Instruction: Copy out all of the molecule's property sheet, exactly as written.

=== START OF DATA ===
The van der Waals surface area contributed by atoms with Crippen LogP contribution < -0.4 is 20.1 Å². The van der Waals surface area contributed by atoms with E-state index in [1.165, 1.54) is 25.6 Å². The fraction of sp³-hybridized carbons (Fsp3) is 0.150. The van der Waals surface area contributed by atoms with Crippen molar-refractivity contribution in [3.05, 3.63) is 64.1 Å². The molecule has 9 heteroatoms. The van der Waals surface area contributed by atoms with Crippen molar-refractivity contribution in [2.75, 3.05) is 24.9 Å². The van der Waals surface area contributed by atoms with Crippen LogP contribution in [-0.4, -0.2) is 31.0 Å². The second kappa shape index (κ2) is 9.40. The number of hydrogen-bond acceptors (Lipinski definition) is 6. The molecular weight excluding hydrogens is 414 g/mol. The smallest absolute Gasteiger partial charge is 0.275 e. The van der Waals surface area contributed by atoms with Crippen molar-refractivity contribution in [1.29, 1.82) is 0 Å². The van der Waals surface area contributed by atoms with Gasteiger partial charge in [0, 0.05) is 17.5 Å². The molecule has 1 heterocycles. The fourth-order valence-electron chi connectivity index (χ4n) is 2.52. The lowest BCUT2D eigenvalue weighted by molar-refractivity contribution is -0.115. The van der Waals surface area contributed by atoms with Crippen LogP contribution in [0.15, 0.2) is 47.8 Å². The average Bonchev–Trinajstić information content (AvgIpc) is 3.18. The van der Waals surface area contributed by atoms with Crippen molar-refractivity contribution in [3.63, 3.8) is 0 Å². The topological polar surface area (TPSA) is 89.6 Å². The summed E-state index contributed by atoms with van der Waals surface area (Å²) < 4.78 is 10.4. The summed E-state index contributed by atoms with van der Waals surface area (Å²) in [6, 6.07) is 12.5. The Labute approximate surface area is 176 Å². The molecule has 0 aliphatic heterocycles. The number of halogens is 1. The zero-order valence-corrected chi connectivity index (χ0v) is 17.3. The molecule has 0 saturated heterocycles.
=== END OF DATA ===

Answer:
The van der Waals surface area contributed by atoms with Crippen LogP contribution < -0.4 is 20.1 Å². The van der Waals surface area contributed by atoms with E-state index in [1.165, 1.54) is 25.6 Å². The fraction of sp³-hybridized carbons (Fsp3) is 0.150. The van der Waals surface area contributed by atoms with Crippen molar-refractivity contribution in [3.05, 3.63) is 64.1 Å². The molecule has 9 heteroatoms. The van der Waals surface area contributed by atoms with Crippen molar-refractivity contribution in [2.75, 3.05) is 24.9 Å². The van der Waals surface area contributed by atoms with Crippen LogP contribution in [-0.4, -0.2) is 31.0 Å². The second kappa shape index (κ2) is 9.40. The number of hydrogen-bond acceptors (Lipinski definition) is 6. The molecular weight excluding hydrogens is 414 g/mol. The smallest absolute Gasteiger partial charge is 0.275 e. The van der Waals surface area contributed by atoms with Crippen molar-refractivity contribution in [1.29, 1.82) is 0 Å². The van der Waals surface area contributed by atoms with Gasteiger partial charge in [0, 0.05) is 17.5 Å². The molecule has 1 heterocycles. The fourth-order valence-electron chi connectivity index (χ4n) is 2.52. The lowest BCUT2D eigenvalue weighted by molar-refractivity contribution is -0.115. The van der Waals surface area contributed by atoms with Crippen LogP contribution in [0.15, 0.2) is 47.8 Å². The average Bonchev–Trinajstić information content (AvgIpc) is 3.18. The van der Waals surface area contributed by atoms with Crippen molar-refractivity contribution in [3.63, 3.8) is 0 Å². The topological polar surface area (TPSA) is 89.6 Å². The summed E-state index contributed by atoms with van der Waals surface area (Å²) < 4.78 is 10.4. The summed E-state index contributed by atoms with van der Waals surface area (Å²) in [6, 6.07) is 12.5. The Labute approximate surface area is 176 Å². The molecule has 0 aliphatic heterocycles. The number of halogens is 1. The zero-order valence-corrected chi connectivity index (χ0v) is 17.3. The molecule has 0 saturated heterocycles.